Falling Out Of Love With Your Work

William Tincup was featured recently in John Sumser‘s Top 100 Influencers, which is a running series that Sumser is doing on recruiting and HR professionals who have made an impact in our industry. While Tincup isn’t a recruiting agency guy, he is a self-employed professional services guy, just like many of you. Tincup, along with Bret Starr, co-founded their company Starr Tincup in November of 2000. Starr Tincup is a marketing consultancy that serves the recruiting and HR community. He has been responsible for building the company brand, including the website, book (Try Not To F&ck This Up), direct marketing, email marketing, event strategy, social media strategy, and so forth. Tincup has been known (affectionately? notoriously?) throughout the recruiting and HR community for his low-brow sense of humor, colorful language, and yet his approachability and willingness to have conversations about his work and his thoughts on business and marketing strategy.

Recently, he fell out of love with his work and decided to move on.

At this point, you may be wondering “What does this have to do with me? This guy’s a marketer; I’m a recruiting professional!” I promise – there is a good point to all of this.

Falling out of love with one’s work is common. We’ve all had days where we’ve sworn that if we get on the phone with one more rude person or if one more client tries to cheap out on paying a fee, we’re through. Of course, few are the time when we actually follow through on those threats. But that thought is still lingering in the back of our minds – “Is this all really worth it?”

William Tincup’s story struck me because he detailed the reasons he decided to throw in the towel. He stopped believing in the outsourced marketing services business model. He was frustrated with the double standards applied to his efforts vs. in-house marketers’ efforts. He became annoyed that, as an external service provider, his status was constantly being threatened by these ridiculous standards. And the final straw for him, as he states:

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“…the realization that over the course of 10 years in the game I might of [sic] been told “thank you” seven or eight times.  I (read: my firm) changed lives, changed destinies, built lasting brands, created market share, created real value, got people promoted, etc, etc. Yeah, I know – payment for services rendered was my thanks.  Yeah, well, that wasn’t enough.”

I would be very surprised if just about every person reading this article hasn’t struggled with at least one of these issues at some point during your professional recruiting career. Who hasn’t felt like the red-headed stepchild at least once when working with a difficult client? Who hasn’t been held to some crazy standards as an external recruiter that an internal employee would never be held to? And who hasn’t wished that once, just once, someone would thank them for all of the amazing talent they’ve helped shepherd in to an organization?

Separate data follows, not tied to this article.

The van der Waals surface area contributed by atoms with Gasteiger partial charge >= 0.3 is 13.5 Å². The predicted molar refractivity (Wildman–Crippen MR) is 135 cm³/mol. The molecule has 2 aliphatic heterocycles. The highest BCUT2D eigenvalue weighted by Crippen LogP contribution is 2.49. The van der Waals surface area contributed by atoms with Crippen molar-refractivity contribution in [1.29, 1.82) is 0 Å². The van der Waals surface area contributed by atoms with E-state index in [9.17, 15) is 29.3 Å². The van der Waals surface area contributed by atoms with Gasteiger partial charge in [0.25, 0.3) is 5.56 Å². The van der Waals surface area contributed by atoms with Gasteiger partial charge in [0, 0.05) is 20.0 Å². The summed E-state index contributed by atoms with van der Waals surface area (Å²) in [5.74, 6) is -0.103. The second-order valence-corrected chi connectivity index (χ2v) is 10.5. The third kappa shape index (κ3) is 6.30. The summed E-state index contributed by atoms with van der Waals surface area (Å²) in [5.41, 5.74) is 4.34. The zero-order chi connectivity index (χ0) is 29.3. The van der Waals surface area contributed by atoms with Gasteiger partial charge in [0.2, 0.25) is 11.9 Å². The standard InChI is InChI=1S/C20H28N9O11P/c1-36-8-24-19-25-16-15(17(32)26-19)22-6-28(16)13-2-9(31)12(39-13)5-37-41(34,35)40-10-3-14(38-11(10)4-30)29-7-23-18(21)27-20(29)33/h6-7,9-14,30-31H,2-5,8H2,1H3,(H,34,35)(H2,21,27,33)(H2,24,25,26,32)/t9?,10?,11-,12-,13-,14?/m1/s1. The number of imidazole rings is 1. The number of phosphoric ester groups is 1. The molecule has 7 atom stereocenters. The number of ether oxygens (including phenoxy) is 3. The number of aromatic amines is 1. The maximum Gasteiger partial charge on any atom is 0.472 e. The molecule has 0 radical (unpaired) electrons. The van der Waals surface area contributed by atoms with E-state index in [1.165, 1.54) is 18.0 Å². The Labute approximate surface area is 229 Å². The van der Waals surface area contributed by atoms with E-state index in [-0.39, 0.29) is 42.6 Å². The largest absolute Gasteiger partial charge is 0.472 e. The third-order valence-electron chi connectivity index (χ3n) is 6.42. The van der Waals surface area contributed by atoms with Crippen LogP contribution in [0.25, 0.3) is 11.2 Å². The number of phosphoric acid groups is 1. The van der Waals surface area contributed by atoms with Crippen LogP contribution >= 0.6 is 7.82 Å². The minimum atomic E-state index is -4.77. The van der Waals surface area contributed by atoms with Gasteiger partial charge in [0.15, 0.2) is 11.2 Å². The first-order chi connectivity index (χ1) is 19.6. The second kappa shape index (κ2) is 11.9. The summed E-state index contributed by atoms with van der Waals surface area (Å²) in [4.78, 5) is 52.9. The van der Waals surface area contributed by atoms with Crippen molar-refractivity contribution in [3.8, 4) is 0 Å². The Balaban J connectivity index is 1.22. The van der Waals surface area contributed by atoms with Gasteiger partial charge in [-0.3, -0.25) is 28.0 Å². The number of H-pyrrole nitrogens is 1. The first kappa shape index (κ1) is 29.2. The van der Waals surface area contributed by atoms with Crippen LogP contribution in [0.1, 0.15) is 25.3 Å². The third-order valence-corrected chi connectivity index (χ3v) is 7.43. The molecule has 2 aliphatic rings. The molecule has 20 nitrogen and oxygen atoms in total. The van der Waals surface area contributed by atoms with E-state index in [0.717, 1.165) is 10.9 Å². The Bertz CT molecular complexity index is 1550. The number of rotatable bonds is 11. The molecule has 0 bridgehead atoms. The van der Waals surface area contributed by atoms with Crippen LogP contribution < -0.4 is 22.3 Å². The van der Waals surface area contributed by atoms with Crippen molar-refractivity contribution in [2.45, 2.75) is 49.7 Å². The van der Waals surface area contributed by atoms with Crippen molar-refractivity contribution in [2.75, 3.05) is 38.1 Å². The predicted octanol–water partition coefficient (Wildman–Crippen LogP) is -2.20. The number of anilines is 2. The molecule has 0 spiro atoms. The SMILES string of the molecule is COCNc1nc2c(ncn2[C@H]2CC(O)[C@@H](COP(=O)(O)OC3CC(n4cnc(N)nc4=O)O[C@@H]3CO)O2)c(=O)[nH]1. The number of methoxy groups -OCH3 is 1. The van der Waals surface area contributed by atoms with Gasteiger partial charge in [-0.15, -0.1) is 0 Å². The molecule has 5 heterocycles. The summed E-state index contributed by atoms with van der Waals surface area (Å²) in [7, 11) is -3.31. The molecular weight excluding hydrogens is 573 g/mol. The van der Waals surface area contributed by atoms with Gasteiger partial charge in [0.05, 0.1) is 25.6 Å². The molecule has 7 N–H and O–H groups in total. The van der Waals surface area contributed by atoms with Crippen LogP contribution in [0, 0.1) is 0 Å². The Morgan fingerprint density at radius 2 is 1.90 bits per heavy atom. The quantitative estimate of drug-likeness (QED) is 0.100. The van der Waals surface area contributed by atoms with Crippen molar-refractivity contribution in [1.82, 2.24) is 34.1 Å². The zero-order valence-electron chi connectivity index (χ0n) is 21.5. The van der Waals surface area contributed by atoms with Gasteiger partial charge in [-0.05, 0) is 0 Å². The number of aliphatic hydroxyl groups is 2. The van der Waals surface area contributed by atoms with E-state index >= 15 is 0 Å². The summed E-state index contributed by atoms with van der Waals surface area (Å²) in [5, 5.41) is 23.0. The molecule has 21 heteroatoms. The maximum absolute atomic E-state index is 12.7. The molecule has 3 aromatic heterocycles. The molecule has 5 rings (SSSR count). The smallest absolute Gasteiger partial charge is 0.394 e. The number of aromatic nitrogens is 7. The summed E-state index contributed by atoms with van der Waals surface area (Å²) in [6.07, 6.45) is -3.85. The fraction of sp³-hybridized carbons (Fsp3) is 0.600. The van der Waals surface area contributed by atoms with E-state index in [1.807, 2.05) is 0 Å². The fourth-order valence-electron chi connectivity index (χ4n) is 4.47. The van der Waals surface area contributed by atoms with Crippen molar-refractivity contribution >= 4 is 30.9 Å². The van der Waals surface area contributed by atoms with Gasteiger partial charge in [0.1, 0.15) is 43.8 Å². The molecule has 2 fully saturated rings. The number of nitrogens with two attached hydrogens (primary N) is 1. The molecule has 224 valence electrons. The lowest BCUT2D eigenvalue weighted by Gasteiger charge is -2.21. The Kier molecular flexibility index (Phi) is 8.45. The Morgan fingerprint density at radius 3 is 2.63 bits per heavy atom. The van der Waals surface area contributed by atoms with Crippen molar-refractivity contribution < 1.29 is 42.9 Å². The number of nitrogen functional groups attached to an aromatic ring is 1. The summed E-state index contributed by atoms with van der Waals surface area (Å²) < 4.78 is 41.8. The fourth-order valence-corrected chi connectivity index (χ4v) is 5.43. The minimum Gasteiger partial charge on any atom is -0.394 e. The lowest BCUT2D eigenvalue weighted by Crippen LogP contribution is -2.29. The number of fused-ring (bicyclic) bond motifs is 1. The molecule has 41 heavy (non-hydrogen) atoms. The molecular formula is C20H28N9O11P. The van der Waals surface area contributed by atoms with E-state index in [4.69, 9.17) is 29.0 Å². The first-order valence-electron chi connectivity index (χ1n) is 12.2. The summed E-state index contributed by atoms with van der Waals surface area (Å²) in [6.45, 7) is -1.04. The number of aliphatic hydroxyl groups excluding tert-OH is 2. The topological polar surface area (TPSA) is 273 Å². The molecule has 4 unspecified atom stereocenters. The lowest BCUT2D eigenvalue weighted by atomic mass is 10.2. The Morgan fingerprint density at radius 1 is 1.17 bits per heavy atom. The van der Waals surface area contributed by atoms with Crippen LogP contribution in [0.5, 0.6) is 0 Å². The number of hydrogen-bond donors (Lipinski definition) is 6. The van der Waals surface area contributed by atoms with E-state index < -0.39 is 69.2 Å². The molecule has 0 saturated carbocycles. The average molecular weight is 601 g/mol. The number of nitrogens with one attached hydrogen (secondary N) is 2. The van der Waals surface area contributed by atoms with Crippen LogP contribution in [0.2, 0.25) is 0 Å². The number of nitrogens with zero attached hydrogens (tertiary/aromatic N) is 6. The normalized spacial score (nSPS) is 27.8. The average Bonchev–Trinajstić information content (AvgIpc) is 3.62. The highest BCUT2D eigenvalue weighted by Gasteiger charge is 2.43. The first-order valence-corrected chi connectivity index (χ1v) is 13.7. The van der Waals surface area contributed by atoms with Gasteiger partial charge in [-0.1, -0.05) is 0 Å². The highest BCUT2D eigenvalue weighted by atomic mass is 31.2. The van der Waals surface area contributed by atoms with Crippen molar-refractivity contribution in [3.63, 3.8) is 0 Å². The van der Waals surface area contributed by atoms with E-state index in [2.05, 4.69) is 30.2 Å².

When you really fall out of love with your work, how do you know when it’s time to say “Enough!” and leave before you become bitter? Is it just a bad case of the Mondays, or is this a recurring gut feeling that just will not go away? How do you get past the rut and fall back in love with what you do? Weigh in with your thoughts in the comments below. Sharing your experience might just save someone from calling it quits!

Amybeth Quinn began her career in sourcing working within the agency world as an Internet Researcher. Since 2002, she has worked in both agency and corporate sourcing and recruiting roles as both individual contributor and manager, and also served previously as the editor of The Fordyce Letter, FordyceLetter.com and SourceCon.com, with ERE Media. These days she's working on some super cool market intelligence and data analytics projects. You can connect with her on Twitter at @researchgoddess.

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5 Comments on “Falling Out Of Love With Your Work

  1. So glad you read this, William! I always got so many chuckles out of your posts and emails – the way you word things is so relatable. I’m sad we did not get an opportunity to shake hands last year at the ERE Expo. I wish you nothing but the best in your next endeavor.

  2. William is one-in-a-million. We really miss him around the office! We’re all pulling for William in his new venture and wish him all the happiness in the world (he truly deserves it). And thank you, Amybeth, for taking the time to write about it.

  3. Thanks Amybeth for sharing this article with us. Although I never had the chance to meet Tincup outside of Facebook, I know a lot of people really respect him and look up to him in the industry. We all wish him the best in his new venture! Hey William, if you’re listening, I want to get a copy of your (Try Not To F&ck This Up) book.. I heard it’s worth the read! 🙂

  4. Falling out of love with your work With our work we should I didn’t answer your previous questions but I am a US citizen, Canadian permanent resident. The answers you got were mostly correct. Genetic diseases are a real barrier to immigration. I have a great nephew with a genetic disease and his father’s company (a very big multinational) wanted to send the family to a Canadian location for a few years. Canadian immigration said no, no appeal, no conditional acceptance,

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